We will now set up an example of how to use SQL Agent in this way.  We will write a short Python function to scrape the status page of Github ( to determine whether or not Github is fully operational or is experiencing any issues.  We will use the output of this function (exit code) to determine whether to raise a SQL Server alert to the development and DBA teams, since if Github is having difficulties, the CI/CD deployment process (code > source control > deployment) for the business may be affected which could cause deployment failures and consequences for the deployment pipeline.

To do this, we will use the Python standard library and a third-party Python utility called BeautifulSoup (a HTML parser), the requests package (a form of wget or curl for Python with extra functionality) and the sys package.  We will run this on Python 3.x, so we need to make sure Python 3.x is installed on the same server as SQL Server.  From a security perspective Python is simply a language, not a service, so this should not present significant security concerns (the Anaconda Python distribution is included as part of later SQL Server versions in any case).  To install Python, visit the link given in Next Steps.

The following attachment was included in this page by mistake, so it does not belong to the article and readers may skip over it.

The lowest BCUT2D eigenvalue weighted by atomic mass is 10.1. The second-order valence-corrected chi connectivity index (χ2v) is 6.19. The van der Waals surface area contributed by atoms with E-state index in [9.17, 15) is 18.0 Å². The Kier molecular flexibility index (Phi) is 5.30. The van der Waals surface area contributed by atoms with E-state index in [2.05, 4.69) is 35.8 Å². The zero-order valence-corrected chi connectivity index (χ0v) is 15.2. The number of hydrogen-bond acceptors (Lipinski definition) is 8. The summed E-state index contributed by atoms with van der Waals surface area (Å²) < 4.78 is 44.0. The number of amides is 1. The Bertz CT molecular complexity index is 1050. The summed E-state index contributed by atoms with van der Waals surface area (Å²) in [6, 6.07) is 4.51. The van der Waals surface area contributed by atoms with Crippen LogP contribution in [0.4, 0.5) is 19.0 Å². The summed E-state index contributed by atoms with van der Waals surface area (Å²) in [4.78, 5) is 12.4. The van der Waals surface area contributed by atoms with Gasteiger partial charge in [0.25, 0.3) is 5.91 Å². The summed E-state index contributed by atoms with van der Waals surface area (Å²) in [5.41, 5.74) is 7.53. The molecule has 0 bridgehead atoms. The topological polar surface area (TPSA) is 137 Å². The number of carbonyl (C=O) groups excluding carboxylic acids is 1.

Once Python is installed, we need the packages - first, pip, which is a Python installer and then the BeautifulSoup and request packages.  We can install pip from the script available at the link in Next Steps.  We then install the packages at the command line on the server (note that sys is already built-in), like this:

py -m pip install beautifulsoup4
py -m pip install requests

Now, create and save the following file, called, in a suitable directory.  For demo purposes mine is C:\TEMP\.

from bs4 import *                                               # import the BeautifulSoup package 
import requests # import the requests package
import sys # import the sys package (built-in)
try: # begin try block
page = requests.get("") # fetch the Github status page
pageText = page.text # extract the text from the page
pageRendered = BeautifulSoup(pageText, 'html.parser') # render as a nested HTML structure
statusDiv = pageRendered.find("div",{"class":"page-status"}) # extract the page-status div
status = statusDiv.get_text() # extract the text from the div
status = status.strip() # remove the whitespace